Alberta Industry Fails to Reduce Greenhouse Gas Pollution

Government's approach delivers under half the targeted reductions

May 2, 2008
Media Release

On April 30 the Government of Alberta announced the results of the first year of its targets to reduce industrial greenhouse gas "intensity." The preliminary results indicate that only about half (2.6 million tonnes) of the mandatory reductions were actually achieved. The other half (approximately 2.7 million tonnes) of the reductions did not actually occur. Instead, industry paid $15 per tonne (approximately $40 million in total) into the government's Climate Change and Emissions Management Fund.

"The government is misleading Albertans with false accounting when it claims success in achieving its 12 per cent reduction in greenhouse gas intensity," said Dan Woynillowicz, a Senior Policy Analyst with the Pembina Institute. "The majority of polluters bought their way out by paying into the government's fund. But it's unlikely that the fund will be used to finance an equivalent amount of reductions."

"The fund lets emitters off the hook at a very low price," added Nashina Shariff of the Toxics Watch Society of Alberta. "A levy of $15 a tonne is way below the carbon prices needed to drive deep reductions in emissions."

The Pembina Institute and the Toxics Watch Society have shown that governments need to set a price for greenhouse gas pollution, either through a carbon tax or a true cap and trade emissions trading system. The price must be set no lower than $30 per tonne now and rising to at least $75 a tonne by 2020 to achieve the reductions needed to ward off dangerous climate change.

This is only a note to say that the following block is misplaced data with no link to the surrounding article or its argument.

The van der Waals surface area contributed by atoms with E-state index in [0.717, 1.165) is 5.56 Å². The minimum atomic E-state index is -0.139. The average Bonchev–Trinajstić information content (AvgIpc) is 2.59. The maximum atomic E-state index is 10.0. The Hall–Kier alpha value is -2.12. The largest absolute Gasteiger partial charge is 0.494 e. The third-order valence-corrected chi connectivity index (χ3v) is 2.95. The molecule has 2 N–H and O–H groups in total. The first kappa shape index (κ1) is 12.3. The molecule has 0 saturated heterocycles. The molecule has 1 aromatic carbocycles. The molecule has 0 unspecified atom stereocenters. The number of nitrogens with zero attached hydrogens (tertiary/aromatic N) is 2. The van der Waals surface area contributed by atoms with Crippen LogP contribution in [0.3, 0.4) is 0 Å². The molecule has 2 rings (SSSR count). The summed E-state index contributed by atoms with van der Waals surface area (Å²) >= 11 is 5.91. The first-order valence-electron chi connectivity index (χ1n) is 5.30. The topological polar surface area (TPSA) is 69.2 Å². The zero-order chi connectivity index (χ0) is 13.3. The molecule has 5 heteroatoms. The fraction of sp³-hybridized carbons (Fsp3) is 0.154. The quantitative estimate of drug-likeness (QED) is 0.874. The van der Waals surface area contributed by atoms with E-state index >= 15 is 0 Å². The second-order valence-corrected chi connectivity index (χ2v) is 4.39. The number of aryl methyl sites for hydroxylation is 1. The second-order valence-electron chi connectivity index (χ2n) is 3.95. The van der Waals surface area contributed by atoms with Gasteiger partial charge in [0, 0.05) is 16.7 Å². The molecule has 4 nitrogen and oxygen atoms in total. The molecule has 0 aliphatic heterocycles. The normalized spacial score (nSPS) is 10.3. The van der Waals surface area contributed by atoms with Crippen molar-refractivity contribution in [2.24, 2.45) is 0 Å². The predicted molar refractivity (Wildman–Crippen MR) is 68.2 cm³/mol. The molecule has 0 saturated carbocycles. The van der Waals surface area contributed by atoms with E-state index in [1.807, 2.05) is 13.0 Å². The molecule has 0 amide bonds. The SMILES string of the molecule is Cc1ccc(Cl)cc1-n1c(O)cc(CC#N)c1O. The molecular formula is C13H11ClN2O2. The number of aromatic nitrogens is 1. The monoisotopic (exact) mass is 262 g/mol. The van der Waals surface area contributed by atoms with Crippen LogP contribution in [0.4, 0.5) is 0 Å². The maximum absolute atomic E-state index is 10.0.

The government's release notes that companies reduced emissions by approximately 2.6 million tonnes through improvements in energy efficiency and the purchase of Alberta-based offsets, largely from the agricultural sector. However, there is a troubling lack of transparency on the split between on-site intensity reductions and the purchase of offsets, or on the types of reductions achieved.

Reductions in greenhouse gas "intensity" do not deliver reductions in actual emissions if industrial production is rising rapidly, as is the case in the oilsands sector. In its recent climate change plan, the government acknowledged that it expects Alberta's total greenhouse gas pollution to continue to increase until 2020.

"We knew that total greenhouse gas pollution would increase under this system, but it is increasing even more than it should because of the loophole that allows companies to pay into the fund," said Woynillowicz. "The government is failing to fulfill Albertans' expectations for action on climate change."

In a March 2008 poll by Leger Marketing it was found that 57 per cent of Albertans didn't believe the government was doing enough to reduce greenhouse gas pollution. Sixty-two per cent felt the government should limit the overall amount of greenhouse gas emissions produced by oilsands, even if it meant some projects would be delayed or cancelled.

- 30 -

For more information, please contact:

Dan Woynillowicz
Senior Policy Analyst, Alberta Energy Solutions
The Pembina Institute
Ph: 403-538-7782
Cell: 403-888-6272

Nashina Shariff
The Toxics Watch Society of Alberta
Cell: 780-915-8946

The Pembina Institute and Toxic Watch Society's analysis and recommendations regarding the Government of Alberta's implementation of the Climate Change and Emissions Management Fund can be downloaded here.

The Government of Alberta's media release, "Alberta industries comply with pivotal climate change legislation," can be found here.

Get our Pembina Perspectives

Pembina Perspectives provides provides thoughtful, evidence-based research and analysis to support action on climate — in your inbox every two weeks.

We endeavour to protect your confidentiality; read our full privacy policy.